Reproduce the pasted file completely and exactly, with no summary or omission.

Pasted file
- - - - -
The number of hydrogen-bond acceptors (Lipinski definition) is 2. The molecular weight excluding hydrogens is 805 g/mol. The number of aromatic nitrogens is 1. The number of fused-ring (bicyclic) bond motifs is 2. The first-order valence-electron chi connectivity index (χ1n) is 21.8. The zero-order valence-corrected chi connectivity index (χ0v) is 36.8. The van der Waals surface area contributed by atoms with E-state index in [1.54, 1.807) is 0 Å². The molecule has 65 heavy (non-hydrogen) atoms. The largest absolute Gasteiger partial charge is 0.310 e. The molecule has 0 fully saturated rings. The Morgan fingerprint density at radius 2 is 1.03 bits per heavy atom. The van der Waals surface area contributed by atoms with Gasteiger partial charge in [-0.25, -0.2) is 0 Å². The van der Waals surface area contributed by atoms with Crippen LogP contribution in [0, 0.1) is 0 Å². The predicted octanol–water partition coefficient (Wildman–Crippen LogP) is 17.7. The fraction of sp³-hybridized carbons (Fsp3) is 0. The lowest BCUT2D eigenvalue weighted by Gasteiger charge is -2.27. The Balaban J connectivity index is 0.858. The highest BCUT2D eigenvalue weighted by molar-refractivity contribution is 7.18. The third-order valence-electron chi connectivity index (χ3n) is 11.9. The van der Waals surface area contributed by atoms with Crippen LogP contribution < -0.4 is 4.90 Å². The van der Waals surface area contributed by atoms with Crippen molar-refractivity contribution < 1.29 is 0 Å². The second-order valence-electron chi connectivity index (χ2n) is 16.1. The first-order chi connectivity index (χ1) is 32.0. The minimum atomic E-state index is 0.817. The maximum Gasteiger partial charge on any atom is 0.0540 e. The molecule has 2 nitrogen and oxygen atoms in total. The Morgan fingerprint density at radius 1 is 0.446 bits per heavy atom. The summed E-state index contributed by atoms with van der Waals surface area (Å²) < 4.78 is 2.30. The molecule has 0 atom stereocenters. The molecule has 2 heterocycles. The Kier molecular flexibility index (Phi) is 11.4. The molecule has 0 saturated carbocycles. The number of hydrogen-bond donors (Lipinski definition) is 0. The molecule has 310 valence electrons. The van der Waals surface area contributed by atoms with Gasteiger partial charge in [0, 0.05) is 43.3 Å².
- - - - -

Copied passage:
The number of hydrogen-bond acceptors (Lipinski definition) is 2. The molecular weight excluding hydrogens is 805 g/mol. The number of aromatic nitrogens is 1. The number of fused-ring (bicyclic) bond motifs is 2. The first-order valence-electron chi connectivity index (χ1n) is 21.8. The zero-order valence-corrected chi connectivity index (χ0v) is 36.8. The van der Waals surface area contributed by atoms with E-state index in [1.54, 1.807) is 0 Å². The molecule has 65 heavy (non-hydrogen) atoms. The largest absolute Gasteiger partial charge is 0.310 e. The molecule has 0 fully saturated rings. The Morgan fingerprint density at radius 2 is 1.03 bits per heavy atom. The van der Waals surface area contributed by atoms with Gasteiger partial charge in [-0.25, -0.2) is 0 Å². The van der Waals surface area contributed by atoms with Crippen LogP contribution in [0, 0.1) is 0 Å². The predicted octanol–water partition coefficient (Wildman–Crippen LogP) is 17.7. The fraction of sp³-hybridized carbons (Fsp3) is 0. The lowest BCUT2D eigenvalue weighted by Gasteiger charge is -2.27. The Balaban J connectivity index is 0.858. The highest BCUT2D eigenvalue weighted by molar-refractivity contribution is 7.18. The third-order valence-electron chi connectivity index (χ3n) is 11.9. The van der Waals surface area contributed by atoms with Crippen LogP contribution < -0.4 is 4.90 Å². The van der Waals surface area contributed by atoms with Crippen molar-refractivity contribution < 1.29 is 0 Å². The second-order valence-electron chi connectivity index (χ2n) is 16.1. The first-order chi connectivity index (χ1) is 32.0. The minimum atomic E-state index is 0.817. The maximum Gasteiger partial charge on any atom is 0.0540 e. The molecule has 2 nitrogen and oxygen atoms in total. The Morgan fingerprint density at radius 1 is 0.446 bits per heavy atom. The summed E-state index contributed by atoms with van der Waals surface area (Å²) < 4.78 is 2.30. The molecule has 0 atom stereocenters. The molecule has 2 heterocycles. The Kier molecular flexibility index (Phi) is 11.4. The molecule has 0 saturated carbocycles. The number of hydrogen-bond donors (Lipinski definition) is 0. The molecule has 310 valence electrons. The van der Waals surface area contributed by atoms with Gasteiger partial charge in [0, 0.05) is 43.3 Å².